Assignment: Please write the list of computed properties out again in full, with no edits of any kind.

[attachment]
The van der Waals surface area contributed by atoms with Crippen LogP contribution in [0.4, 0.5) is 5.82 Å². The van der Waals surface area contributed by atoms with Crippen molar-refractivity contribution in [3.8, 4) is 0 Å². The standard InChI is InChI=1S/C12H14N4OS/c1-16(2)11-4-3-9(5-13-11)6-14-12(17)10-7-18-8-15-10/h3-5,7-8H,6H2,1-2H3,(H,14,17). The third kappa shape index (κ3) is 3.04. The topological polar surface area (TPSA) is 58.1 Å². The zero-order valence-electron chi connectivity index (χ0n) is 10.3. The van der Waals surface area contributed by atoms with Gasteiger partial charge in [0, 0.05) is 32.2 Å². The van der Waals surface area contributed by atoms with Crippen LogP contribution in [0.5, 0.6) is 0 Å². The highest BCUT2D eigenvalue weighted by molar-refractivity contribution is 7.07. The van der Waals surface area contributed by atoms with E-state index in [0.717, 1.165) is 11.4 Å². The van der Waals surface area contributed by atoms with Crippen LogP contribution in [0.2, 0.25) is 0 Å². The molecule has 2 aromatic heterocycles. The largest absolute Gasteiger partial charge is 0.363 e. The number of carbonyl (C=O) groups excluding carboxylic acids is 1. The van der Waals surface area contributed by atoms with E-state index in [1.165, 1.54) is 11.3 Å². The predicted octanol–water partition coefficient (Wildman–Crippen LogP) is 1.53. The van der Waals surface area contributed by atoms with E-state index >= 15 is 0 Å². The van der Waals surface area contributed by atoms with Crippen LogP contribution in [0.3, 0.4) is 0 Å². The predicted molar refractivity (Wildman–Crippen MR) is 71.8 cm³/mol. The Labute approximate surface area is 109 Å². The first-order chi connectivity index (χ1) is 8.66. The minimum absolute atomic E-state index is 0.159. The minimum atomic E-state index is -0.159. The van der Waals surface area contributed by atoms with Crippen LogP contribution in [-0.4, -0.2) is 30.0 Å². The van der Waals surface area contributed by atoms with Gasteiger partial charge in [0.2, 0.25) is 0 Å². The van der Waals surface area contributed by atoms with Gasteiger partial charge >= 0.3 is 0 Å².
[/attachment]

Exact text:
The van der Waals surface area contributed by atoms with Crippen LogP contribution in [0.4, 0.5) is 5.82 Å². The van der Waals surface area contributed by atoms with Crippen molar-refractivity contribution in [3.8, 4) is 0 Å². The standard InChI is InChI=1S/C12H14N4OS/c1-16(2)11-4-3-9(5-13-11)6-14-12(17)10-7-18-8-15-10/h3-5,7-8H,6H2,1-2H3,(H,14,17). The third kappa shape index (κ3) is 3.04. The topological polar surface area (TPSA) is 58.1 Å². The zero-order valence-electron chi connectivity index (χ0n) is 10.3. The van der Waals surface area contributed by atoms with Gasteiger partial charge in [0, 0.05) is 32.2 Å². The van der Waals surface area contributed by atoms with Crippen LogP contribution in [0.5, 0.6) is 0 Å². The highest BCUT2D eigenvalue weighted by molar-refractivity contribution is 7.07. The van der Waals surface area contributed by atoms with E-state index in [0.717, 1.165) is 11.4 Å². The van der Waals surface area contributed by atoms with Crippen LogP contribution in [0.2, 0.25) is 0 Å². The molecule has 2 aromatic heterocycles. The largest absolute Gasteiger partial charge is 0.363 e. The number of carbonyl (C=O) groups excluding carboxylic acids is 1. The van der Waals surface area contributed by atoms with E-state index in [1.165, 1.54) is 11.3 Å². The predicted octanol–water partition coefficient (Wildman–Crippen LogP) is 1.53. The van der Waals surface area contributed by atoms with E-state index >= 15 is 0 Å². The van der Waals surface area contributed by atoms with Crippen LogP contribution in [0.3, 0.4) is 0 Å². The predicted molar refractivity (Wildman–Crippen MR) is 71.8 cm³/mol. The Labute approximate surface area is 109 Å². The first-order chi connectivity index (χ1) is 8.66. The minimum absolute atomic E-state index is 0.159. The minimum atomic E-state index is -0.159. The van der Waals surface area contributed by atoms with Crippen LogP contribution in [-0.4, -0.2) is 30.0 Å². The van der Waals surface area contributed by atoms with Gasteiger partial charge in [0.2, 0.25) is 0 Å². The van der Waals surface area contributed by atoms with Gasteiger partial charge >= 0.3 is 0 Å².